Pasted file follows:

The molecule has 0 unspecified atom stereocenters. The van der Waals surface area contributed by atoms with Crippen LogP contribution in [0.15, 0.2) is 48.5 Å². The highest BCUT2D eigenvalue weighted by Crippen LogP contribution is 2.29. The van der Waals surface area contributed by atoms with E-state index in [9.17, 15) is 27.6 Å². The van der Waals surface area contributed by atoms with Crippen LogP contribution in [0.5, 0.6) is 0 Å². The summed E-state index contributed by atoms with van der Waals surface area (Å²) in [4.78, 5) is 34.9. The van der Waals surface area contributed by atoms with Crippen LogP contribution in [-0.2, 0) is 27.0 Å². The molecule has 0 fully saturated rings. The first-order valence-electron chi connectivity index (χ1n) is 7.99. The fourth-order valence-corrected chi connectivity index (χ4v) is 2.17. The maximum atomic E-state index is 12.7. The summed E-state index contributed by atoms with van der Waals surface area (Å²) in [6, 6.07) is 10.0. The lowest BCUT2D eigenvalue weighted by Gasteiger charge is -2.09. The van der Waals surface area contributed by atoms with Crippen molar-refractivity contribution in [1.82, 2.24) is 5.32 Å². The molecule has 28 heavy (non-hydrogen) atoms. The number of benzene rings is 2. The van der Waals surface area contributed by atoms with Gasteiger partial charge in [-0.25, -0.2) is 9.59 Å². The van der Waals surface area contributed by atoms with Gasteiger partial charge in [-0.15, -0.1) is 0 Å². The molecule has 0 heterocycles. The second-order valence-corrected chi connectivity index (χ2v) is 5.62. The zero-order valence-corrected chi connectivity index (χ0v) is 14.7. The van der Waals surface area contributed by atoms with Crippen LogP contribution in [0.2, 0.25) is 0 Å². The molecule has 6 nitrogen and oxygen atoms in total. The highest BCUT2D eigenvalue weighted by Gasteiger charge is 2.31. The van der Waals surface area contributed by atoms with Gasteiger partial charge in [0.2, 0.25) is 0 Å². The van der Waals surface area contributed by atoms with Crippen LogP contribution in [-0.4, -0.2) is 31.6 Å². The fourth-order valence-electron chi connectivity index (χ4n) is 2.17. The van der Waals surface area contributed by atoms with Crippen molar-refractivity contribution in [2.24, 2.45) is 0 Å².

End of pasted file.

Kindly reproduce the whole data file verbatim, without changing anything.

The molecule has 0 unspecified atom stereocenters. The van der Waals surface area contributed by atoms with Crippen LogP contribution in [0.15, 0.2) is 48.5 Å². The highest BCUT2D eigenvalue weighted by Crippen LogP contribution is 2.29. The van der Waals surface area contributed by atoms with E-state index in [9.17, 15) is 27.6 Å². The van der Waals surface area contributed by atoms with Crippen LogP contribution in [0.5, 0.6) is 0 Å². The summed E-state index contributed by atoms with van der Waals surface area (Å²) in [4.78, 5) is 34.9. The van der Waals surface area contributed by atoms with Crippen LogP contribution in [-0.2, 0) is 27.0 Å². The molecule has 0 fully saturated rings. The first-order valence-electron chi connectivity index (χ1n) is 7.99. The fourth-order valence-corrected chi connectivity index (χ4v) is 2.17. The maximum atomic E-state index is 12.7. The summed E-state index contributed by atoms with van der Waals surface area (Å²) in [6, 6.07) is 10.0. The lowest BCUT2D eigenvalue weighted by Gasteiger charge is -2.09. The van der Waals surface area contributed by atoms with Crippen molar-refractivity contribution in [1.82, 2.24) is 5.32 Å². The molecule has 28 heavy (non-hydrogen) atoms. The number of benzene rings is 2. The van der Waals surface area contributed by atoms with Gasteiger partial charge in [-0.25, -0.2) is 9.59 Å². The van der Waals surface area contributed by atoms with Gasteiger partial charge in [-0.15, -0.1) is 0 Å². The molecule has 0 heterocycles. The second-order valence-corrected chi connectivity index (χ2v) is 5.62. The zero-order valence-corrected chi connectivity index (χ0v) is 14.7. The van der Waals surface area contributed by atoms with Crippen LogP contribution in [0.2, 0.25) is 0 Å². The molecule has 6 nitrogen and oxygen atoms in total. The highest BCUT2D eigenvalue weighted by Gasteiger charge is 2.31. The van der Waals surface area contributed by atoms with Gasteiger partial charge in [0.2, 0.25) is 0 Å². The van der Waals surface area contributed by atoms with Crippen LogP contribution in [-0.4, -0.2) is 31.6 Å². The fourth-order valence-electron chi connectivity index (χ4n) is 2.17. The van der Waals surface area contributed by atoms with Crippen molar-refractivity contribution in [2.24, 2.45) is 0 Å².